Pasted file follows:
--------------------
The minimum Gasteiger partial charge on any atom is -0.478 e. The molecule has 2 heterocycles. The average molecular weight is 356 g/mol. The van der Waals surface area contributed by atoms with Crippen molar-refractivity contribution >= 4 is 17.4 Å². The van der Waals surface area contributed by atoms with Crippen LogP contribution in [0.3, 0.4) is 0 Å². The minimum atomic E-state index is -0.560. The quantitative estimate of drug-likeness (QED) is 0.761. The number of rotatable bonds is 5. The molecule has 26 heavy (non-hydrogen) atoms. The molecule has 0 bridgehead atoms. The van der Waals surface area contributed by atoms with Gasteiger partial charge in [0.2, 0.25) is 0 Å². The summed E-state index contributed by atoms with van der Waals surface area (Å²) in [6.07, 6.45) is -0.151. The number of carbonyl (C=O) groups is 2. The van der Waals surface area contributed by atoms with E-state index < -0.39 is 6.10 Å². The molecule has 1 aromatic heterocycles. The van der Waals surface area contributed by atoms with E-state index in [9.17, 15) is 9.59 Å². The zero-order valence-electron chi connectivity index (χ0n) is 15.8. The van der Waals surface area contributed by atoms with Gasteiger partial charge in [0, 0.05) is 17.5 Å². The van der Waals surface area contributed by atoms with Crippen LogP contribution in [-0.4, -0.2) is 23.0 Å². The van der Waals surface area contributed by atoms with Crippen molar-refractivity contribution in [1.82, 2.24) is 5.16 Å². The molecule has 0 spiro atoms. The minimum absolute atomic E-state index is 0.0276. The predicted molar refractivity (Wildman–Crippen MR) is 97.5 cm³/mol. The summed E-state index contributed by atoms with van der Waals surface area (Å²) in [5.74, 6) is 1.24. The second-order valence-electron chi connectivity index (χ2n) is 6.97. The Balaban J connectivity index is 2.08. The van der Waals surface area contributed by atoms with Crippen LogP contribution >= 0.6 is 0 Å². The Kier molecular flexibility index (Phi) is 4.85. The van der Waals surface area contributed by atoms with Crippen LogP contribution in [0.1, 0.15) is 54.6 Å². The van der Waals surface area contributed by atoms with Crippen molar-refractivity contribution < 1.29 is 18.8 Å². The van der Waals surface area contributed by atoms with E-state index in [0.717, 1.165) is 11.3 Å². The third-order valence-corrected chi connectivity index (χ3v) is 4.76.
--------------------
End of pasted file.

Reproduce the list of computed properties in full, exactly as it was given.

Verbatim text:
The minimum Gasteiger partial charge on any atom is -0.478 e. The molecule has 2 heterocycles. The average molecular weight is 356 g/mol. The van der Waals surface area contributed by atoms with Crippen molar-refractivity contribution >= 4 is 17.4 Å². The van der Waals surface area contributed by atoms with Crippen LogP contribution in [0.3, 0.4) is 0 Å². The minimum atomic E-state index is -0.560. The quantitative estimate of drug-likeness (QED) is 0.761. The number of rotatable bonds is 5. The molecule has 26 heavy (non-hydrogen) atoms. The molecule has 0 bridgehead atoms. The van der Waals surface area contributed by atoms with Gasteiger partial charge in [0.2, 0.25) is 0 Å². The summed E-state index contributed by atoms with van der Waals surface area (Å²) in [6.07, 6.45) is -0.151. The number of carbonyl (C=O) groups is 2. The van der Waals surface area contributed by atoms with E-state index < -0.39 is 6.10 Å². The molecule has 1 aromatic heterocycles. The van der Waals surface area contributed by atoms with E-state index in [9.17, 15) is 9.59 Å². The zero-order valence-electron chi connectivity index (χ0n) is 15.8. The van der Waals surface area contributed by atoms with Gasteiger partial charge in [0, 0.05) is 17.5 Å². The van der Waals surface area contributed by atoms with Crippen LogP contribution in [-0.4, -0.2) is 23.0 Å². The van der Waals surface area contributed by atoms with Crippen molar-refractivity contribution in [1.82, 2.24) is 5.16 Å². The molecule has 0 spiro atoms. The minimum absolute atomic E-state index is 0.0276. The predicted molar refractivity (Wildman–Crippen MR) is 97.5 cm³/mol. The summed E-state index contributed by atoms with van der Waals surface area (Å²) in [5.74, 6) is 1.24. The second-order valence-electron chi connectivity index (χ2n) is 6.97. The Balaban J connectivity index is 2.08. The van der Waals surface area contributed by atoms with Crippen LogP contribution >= 0.6 is 0 Å². The Kier molecular flexibility index (Phi) is 4.85. The van der Waals surface area contributed by atoms with Crippen LogP contribution in [0.1, 0.15) is 54.6 Å². The van der Waals surface area contributed by atoms with Crippen molar-refractivity contribution < 1.29 is 18.8 Å². The van der Waals surface area contributed by atoms with E-state index in [0.717, 1.165) is 11.3 Å². The third-order valence-corrected chi connectivity index (χ3v) is 4.76.